Were this work to be viewed only as a history, it would certainly pass for the best founded in truth : but it may also be considered as a compleat collection of lectures on moral virtues, grounded on the example of that people the moff admirable that ever exifted, together with fome excellent refleétions which the author has had the art to render interefting by the manner in which they are presented.

Raccolta, &c.-Miscellaneous Collection in Prose and Verse,

on Scientific and Literary Subjects, by several eminene Italian Authors: vols ift, 8vo. Ferrara apud Rinaldi,

Mr., Antoni Meloni is the Editor of this very interesting Colle&ion, a volume of which is to appear every three months. The one now under confideration contains, ift. 'a Letter from Abbate Cajetano Migliori giving to Mr. Giordani Patriarch of Antioch,.an explanation of an inscription on stone found a Rome, December 1776, in digging the foundation of the New Vestry at St. Peter's: the inicription is of the reiga of the Emperor Justinian.

2dly, a Latin Oration delivered by Titus Vefpafianus Strozzi of Ferrara, before Pope Innocent VIII. to whom he had beca sentambalador by Hercules I. Duke of Ferrara. This

is extracted from a book bearing neither date nor printer's name, and which is preserved in the library of the Dominican Friars in that city.

3dly, The Praise of Solitude, by Padre Antonio-Maria Mini, Carmelite.

4thly, A Letter from Abbate John Andres, concerning a demonstration given by Galilæi, of a false hypothesis on the acceleration of gravitation.

Sthly, An Introduction to the Science of Medals: the author Anonymous, but tlie article supposed to have been sent from Rome.

6thly, A Differtation on all kinds of Fevers and Agues in General, by Mr. Angelo De la Fabbra, M. D. of FerLastly, Music, a Cantata, by John Bonaccioli

, a Citizen of Ferrara. This Collection does cqual honour to the genius of the writers and the tafte of the editor,


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Erpofitio Parafrastia, &c.-The Book of Psalms paraphrased

in Spanish Verses ; together with explanatory Notes by the most eminent Writers on Sacred Subjects'; by Padre Francois Jean de Solo, of the Order of St. Augustine. Madrid, apud Fernandez.

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Page 435, line 12, cours, read jours.

ibid, in the Parudy of the lines of Voltaire, 2d. line, Leur, réad ta, in the lines quoted from that writer, line 2d, ta, read Leur. Page 439, first Latin line tenas tead tentas.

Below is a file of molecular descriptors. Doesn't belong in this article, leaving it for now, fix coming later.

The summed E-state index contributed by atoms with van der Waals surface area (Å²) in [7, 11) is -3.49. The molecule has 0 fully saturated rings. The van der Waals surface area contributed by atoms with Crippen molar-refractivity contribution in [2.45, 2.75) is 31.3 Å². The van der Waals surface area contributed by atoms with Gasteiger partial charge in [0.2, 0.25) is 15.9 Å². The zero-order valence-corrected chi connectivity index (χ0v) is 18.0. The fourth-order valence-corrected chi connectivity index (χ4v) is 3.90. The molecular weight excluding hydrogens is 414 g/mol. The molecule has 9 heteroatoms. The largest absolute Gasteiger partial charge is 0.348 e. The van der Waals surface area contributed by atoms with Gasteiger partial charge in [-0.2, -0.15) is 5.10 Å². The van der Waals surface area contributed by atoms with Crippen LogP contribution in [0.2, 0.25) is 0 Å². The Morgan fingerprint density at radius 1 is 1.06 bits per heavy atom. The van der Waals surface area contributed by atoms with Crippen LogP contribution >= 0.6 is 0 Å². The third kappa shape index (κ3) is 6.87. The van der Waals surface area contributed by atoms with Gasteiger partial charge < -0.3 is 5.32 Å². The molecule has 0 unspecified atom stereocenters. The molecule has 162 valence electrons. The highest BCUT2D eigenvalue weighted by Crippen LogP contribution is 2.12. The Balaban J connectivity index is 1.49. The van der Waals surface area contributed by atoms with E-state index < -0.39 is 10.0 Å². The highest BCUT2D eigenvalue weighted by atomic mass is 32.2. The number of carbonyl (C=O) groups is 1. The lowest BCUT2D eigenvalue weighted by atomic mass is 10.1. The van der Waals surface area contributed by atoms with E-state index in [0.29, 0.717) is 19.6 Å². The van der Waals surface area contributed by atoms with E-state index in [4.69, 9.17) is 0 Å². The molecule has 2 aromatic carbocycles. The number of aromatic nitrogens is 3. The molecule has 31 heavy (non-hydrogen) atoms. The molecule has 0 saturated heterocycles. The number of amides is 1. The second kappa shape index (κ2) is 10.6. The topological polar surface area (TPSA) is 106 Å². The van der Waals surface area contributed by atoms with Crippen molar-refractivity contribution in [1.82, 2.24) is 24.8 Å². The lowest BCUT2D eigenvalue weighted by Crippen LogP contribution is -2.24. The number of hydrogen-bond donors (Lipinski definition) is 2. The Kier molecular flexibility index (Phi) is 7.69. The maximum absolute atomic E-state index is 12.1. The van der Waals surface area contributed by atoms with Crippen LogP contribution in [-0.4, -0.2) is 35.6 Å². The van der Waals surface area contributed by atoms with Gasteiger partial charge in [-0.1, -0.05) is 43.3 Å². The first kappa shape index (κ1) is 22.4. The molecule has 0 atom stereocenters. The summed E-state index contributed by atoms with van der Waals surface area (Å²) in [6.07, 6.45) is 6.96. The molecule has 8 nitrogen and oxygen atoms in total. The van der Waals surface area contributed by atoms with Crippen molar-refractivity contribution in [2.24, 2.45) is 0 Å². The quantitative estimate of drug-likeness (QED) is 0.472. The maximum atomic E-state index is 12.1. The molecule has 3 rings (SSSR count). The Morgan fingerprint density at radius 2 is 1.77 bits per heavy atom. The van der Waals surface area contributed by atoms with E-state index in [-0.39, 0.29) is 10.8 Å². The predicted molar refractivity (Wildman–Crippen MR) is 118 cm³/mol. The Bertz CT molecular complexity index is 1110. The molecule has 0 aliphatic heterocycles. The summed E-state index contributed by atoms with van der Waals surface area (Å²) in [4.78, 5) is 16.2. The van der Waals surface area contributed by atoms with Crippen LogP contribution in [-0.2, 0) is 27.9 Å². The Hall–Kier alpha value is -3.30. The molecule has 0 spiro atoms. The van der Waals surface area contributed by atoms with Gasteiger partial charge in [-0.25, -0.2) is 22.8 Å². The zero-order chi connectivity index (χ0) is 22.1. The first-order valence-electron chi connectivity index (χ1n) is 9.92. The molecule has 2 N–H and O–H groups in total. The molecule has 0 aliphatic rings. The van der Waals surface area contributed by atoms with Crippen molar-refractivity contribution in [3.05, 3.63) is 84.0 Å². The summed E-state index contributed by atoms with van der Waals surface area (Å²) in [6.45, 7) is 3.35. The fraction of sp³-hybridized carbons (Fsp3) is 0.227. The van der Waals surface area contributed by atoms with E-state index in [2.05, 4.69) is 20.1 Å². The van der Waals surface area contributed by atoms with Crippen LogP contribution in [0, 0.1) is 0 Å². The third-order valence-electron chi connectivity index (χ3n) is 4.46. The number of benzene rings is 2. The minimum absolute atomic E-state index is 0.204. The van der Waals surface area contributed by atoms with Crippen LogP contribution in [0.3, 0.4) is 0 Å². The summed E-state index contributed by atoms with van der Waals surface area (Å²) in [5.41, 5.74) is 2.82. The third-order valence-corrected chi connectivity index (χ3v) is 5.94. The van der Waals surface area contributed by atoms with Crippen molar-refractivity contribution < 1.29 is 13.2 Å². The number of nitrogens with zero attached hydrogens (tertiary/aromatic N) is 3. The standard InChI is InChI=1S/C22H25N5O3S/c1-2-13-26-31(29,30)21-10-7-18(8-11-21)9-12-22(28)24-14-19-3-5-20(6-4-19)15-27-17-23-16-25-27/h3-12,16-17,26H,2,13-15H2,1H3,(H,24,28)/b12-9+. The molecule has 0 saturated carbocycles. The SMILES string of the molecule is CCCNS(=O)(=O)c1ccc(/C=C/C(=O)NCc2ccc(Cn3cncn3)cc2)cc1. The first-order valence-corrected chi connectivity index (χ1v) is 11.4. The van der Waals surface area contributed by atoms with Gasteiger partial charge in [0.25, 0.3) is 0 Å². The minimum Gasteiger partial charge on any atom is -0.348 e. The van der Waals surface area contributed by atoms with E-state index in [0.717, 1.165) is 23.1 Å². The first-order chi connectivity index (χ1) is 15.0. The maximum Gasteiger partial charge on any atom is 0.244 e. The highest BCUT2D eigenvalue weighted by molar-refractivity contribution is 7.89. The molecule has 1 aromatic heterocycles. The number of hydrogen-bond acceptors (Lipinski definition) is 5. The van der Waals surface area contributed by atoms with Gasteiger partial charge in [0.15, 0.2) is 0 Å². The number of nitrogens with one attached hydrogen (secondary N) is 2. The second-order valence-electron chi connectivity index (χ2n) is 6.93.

444, in the account of La Morale del Sentimento, Dan read Don.

ibid, line 12, mortifying read modifying.

Sutton- Abbey, a Novel, in a Series of Letters, founded on Facts;

2 vols. 12mo. gs. fewed. Richard on and Urquhart.

At this period novel-writing seems to be at a very low ebb, and the novelist does but little credit to his heart or abilities.

For a good novel is nçw become a rara avis. Most are replete with indelicacies, and inflated love-stories. Probability of events, so essential to a novel, aré rarely preserved. And as they are written in to loose a strain, they have a fatal influence on the tender and susceptible minds of the growing generation of both sexes. From the present appearance of things this is too true to be denied, Were circulating libraries to be examined, and cleared of such pernicious trash, we imagine, many: a shelf would be left vacant. But such writings fuit the taste of the age ; therefore the press groans under fuch wretched productions, and,

Sermons are less read than tales, A levity is gonc abroad, its baneful influence is extensive; so it is urgent to be gratified. On this account, writings of a serious cast are thrown by, and loose novels, or books of a similar tendency, are adopted, in their stead." ;

With respect to the novel before us, it is possessed of more delicacy and seriousness than the generality of novels which have lately fallen under our cognizance. It is written by a lady, to which she hath prefixed the following Dedications

6. To the Review RS. " Gentlemen, " Be favourable, if you can! a woman fues ; a woman, who, if she could make herself and family known to you, would not (she is led to hope by the encouragement she has ever met with from her acquaintance) fue in vain : but these the most conceal.

** Fearful of the just censure of the unprejudiced critic, fhe trembles with apprehension at the thoughts of publishing.

“ When the following pages were wrote, they were not intended for publication. At that period the writer was acquainted with most of the characters which under feigned names are represented; and if they are not sufficiently marked, she begs it may be remembered, that the discovery of them was only the penetras tion of a very young woman, who, if sometimes the judged too hasty, has ever received the highest satisfaction in exploring worthy characters.

“ Her pages are stained with the vices of but one of a set of beings from which her sex cannot be too much cautioned---not that caution is her presumptuous style --- he is fenfible the is not equal to



1 Suffice